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Incidence of lymphoma in HIV-HCV-infected patients. Modifications in function of the anti-hepatitis C virus therapy

AuthorsGutiérrez-Saborido, Daniel; Gutiérrez Valencia, Alicia; González-Domenech, Carmen M.; López-Ruz, Miguel A.; Raffo, Miguel; Omar, Mohamed; Girón-González, José Antonio
Hepatitis C virus
Non-Hodgkin lymphoma
Hodgkin lymphoma
Interferon alpha
Issue Date25-Apr-2019
PublisherSpringer Nature
CitationAnnals of Hematology 98: 1953–1959 (2019)
AbstractThe change in the incidence of lymphomas in function of the presence or absence of sustained virological response after anti-hepatitis C therapy in a cohort of human immunodeficiency (HIV)-hepatitis C (HCV) viruses coinfected patients was analyzed. A prospective cohort of 755 HIV-HCV coinfected patients who received their first anti-HCV therapy, based on interferon + ribavirin schemas, was evaluated. Incidence and histologic types of lymphomas were analyzed in two periods: (1) before administration of anti-HCV therapy and (2) after anti-HCV therapy. The association between lymphoma incidence and demographic, HIV- (minimum CD4+ cell count and CD4+ cell count at diagnosis of lymphoma, antiretroviral therapy, maximal HIV load and HIV load at diagnosis of lymphoma) and HCV-related variables (HCV load, genotype, sustained viral response to anti-HCV therapy) were analyzed. A total of 13 lymphomas [incidence rate (95% confidence interval), 0.72 (0.33–1.11) × 1000 person-years, time from HIV diagnosis to lymphoma diagnosis (median, interquartile range), 15 (11–19) years] were diagnosed. Nine of them were non-Hodgkin and four Hodgkin lymphomas. The median CD4+ T cell count at diagnosis of lymphoma was 457/mm3, with only two cases with values lower than 200/mm3. The incidence rate of non-Hodgkin lymphomas was similar pre- and post-anti HCV therapy [0.33 (0.00–0.65) vs 0.68 (0.08–1.26) × 1000 person-years, respectively, p > 0.05]. Patients with sustained virologic HCV response showed similar incidence rate of lymphomas than that of those without anti-HCV response. In conclusion, anti-HCV therapy does not modify the incidence rate of lymphomas in HIV-HCV coinfected patients.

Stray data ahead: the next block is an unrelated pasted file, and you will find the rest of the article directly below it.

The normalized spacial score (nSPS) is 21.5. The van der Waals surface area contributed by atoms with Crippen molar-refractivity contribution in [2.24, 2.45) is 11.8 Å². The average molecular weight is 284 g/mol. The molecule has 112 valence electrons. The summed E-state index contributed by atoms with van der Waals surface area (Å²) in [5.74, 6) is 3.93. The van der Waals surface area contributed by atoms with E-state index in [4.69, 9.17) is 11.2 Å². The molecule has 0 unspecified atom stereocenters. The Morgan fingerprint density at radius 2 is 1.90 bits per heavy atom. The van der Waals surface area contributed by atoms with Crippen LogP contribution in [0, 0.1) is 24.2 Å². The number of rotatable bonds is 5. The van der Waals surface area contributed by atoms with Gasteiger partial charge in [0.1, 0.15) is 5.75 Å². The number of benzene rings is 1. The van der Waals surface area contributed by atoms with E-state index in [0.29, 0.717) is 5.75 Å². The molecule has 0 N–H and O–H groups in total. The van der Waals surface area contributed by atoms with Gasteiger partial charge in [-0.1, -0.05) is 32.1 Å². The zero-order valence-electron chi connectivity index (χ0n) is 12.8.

Publisher version (URL)https://doi.org/10.1007/s00277-019-03700-3
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